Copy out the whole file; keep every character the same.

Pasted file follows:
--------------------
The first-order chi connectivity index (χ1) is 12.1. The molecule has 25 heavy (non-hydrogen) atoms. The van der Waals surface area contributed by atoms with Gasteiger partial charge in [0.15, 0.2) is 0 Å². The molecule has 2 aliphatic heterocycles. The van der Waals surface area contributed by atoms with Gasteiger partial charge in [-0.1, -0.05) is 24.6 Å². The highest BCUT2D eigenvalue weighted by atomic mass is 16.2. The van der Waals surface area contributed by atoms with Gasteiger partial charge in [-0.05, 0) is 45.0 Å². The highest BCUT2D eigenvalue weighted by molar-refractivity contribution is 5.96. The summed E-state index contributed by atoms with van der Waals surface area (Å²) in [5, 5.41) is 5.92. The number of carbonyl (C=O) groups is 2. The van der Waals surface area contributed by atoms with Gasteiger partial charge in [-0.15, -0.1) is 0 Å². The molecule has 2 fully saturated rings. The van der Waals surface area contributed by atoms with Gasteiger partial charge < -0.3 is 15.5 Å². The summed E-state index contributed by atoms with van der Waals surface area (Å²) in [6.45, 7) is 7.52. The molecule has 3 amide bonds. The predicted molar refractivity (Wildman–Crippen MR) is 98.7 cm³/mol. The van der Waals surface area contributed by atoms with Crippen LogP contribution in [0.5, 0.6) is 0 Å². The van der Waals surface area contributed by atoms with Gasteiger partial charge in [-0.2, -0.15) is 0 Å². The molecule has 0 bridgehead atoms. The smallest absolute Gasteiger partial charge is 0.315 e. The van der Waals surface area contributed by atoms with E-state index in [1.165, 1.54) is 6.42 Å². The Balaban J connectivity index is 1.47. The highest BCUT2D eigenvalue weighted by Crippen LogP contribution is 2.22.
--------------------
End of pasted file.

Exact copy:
The first-order chi connectivity index (χ1) is 12.1. The molecule has 25 heavy (non-hydrogen) atoms. The van der Waals surface area contributed by atoms with Gasteiger partial charge in [0.15, 0.2) is 0 Å². The molecule has 2 aliphatic heterocycles. The van der Waals surface area contributed by atoms with Gasteiger partial charge in [-0.1, -0.05) is 24.6 Å². The highest BCUT2D eigenvalue weighted by atomic mass is 16.2. The van der Waals surface area contributed by atoms with Gasteiger partial charge in [-0.05, 0) is 45.0 Å². The highest BCUT2D eigenvalue weighted by molar-refractivity contribution is 5.96. The summed E-state index contributed by atoms with van der Waals surface area (Å²) in [5, 5.41) is 5.92. The number of carbonyl (C=O) groups is 2. The van der Waals surface area contributed by atoms with Gasteiger partial charge in [-0.15, -0.1) is 0 Å². The molecule has 2 fully saturated rings. The van der Waals surface area contributed by atoms with Gasteiger partial charge < -0.3 is 15.5 Å². The summed E-state index contributed by atoms with van der Waals surface area (Å²) in [6.45, 7) is 7.52. The molecule has 3 amide bonds. The predicted molar refractivity (Wildman–Crippen MR) is 98.7 cm³/mol. The van der Waals surface area contributed by atoms with Crippen LogP contribution in [0.5, 0.6) is 0 Å². The van der Waals surface area contributed by atoms with Gasteiger partial charge in [-0.2, -0.15) is 0 Å². The molecule has 0 bridgehead atoms. The smallest absolute Gasteiger partial charge is 0.315 e. The van der Waals surface area contributed by atoms with E-state index in [1.165, 1.54) is 6.42 Å². The Balaban J connectivity index is 1.47. The highest BCUT2D eigenvalue weighted by Crippen LogP contribution is 2.22.